Many European countries have “presumed donor policies” where (unless otherwise stipulated) the untimely demise of one of its citizens results in potential organs for those on organ transplant waiting lists. In other words, the default assumption is that you want to be an organ donor should you die in an accident.
Britain is now undergoing internal debate over whether or not to institute a presumed donor policy. On the “no” side is Scotland and the Conservatives – suggesting that the government has no right to an individual’s remains. On the “yes” side are the Liberals and the British Medical Association – reminding the “no’s” that people are free to opt out, and that studies show that 70% of people have not formally registered to donate their organs even though they state that their wish would be to donate their organs in the event of sudden death.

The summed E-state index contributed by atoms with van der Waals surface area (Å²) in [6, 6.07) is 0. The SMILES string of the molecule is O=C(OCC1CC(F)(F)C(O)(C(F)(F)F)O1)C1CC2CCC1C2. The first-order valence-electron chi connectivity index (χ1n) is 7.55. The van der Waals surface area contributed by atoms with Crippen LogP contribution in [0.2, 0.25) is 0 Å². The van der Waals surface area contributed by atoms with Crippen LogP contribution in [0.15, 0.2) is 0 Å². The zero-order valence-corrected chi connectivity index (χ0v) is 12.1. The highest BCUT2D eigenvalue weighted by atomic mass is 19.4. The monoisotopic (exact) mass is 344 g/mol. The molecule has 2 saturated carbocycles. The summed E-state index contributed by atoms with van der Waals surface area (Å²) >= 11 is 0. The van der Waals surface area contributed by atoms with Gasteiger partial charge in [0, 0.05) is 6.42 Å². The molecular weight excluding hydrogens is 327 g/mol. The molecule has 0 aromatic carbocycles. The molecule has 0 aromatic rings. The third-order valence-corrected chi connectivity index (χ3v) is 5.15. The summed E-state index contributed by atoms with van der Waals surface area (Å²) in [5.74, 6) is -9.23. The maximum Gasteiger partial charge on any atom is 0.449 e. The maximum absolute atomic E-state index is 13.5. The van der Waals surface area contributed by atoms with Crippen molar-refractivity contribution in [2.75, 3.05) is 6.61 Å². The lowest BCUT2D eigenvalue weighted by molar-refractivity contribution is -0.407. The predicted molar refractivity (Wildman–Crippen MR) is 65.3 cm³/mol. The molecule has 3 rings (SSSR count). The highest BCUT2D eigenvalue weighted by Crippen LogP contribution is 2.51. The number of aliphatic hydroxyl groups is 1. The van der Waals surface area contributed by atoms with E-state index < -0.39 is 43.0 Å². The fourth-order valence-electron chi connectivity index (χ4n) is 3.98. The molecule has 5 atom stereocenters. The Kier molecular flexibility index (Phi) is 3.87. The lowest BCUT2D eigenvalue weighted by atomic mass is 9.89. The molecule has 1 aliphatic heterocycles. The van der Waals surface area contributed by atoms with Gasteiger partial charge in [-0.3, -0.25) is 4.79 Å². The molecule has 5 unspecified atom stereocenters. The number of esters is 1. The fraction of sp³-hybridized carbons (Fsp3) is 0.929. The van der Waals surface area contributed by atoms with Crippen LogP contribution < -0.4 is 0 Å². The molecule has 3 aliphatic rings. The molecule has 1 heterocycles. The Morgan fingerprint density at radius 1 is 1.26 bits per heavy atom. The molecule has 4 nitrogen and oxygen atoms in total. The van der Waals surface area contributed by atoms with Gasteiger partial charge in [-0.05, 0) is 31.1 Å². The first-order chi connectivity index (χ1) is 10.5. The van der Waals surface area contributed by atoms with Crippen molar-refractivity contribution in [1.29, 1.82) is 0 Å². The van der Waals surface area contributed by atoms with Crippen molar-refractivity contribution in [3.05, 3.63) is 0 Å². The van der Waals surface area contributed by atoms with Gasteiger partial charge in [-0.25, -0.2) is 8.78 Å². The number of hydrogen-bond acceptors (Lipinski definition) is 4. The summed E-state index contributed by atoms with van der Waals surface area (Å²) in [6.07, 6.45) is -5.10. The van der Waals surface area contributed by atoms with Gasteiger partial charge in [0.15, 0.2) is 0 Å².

Spain has been very successful with their presumed donor policy – doubling organ donations after enacting it into law. Austria quadrupled their organ donations after following suit.
I think that Europe’s presumed donor policy is a good idea and I would personally endorse a similar policy in the US, so long as next of kin had veto power. What do you think?This post originally appeared on Dr. Val’s blog at RevolutionHealth.com.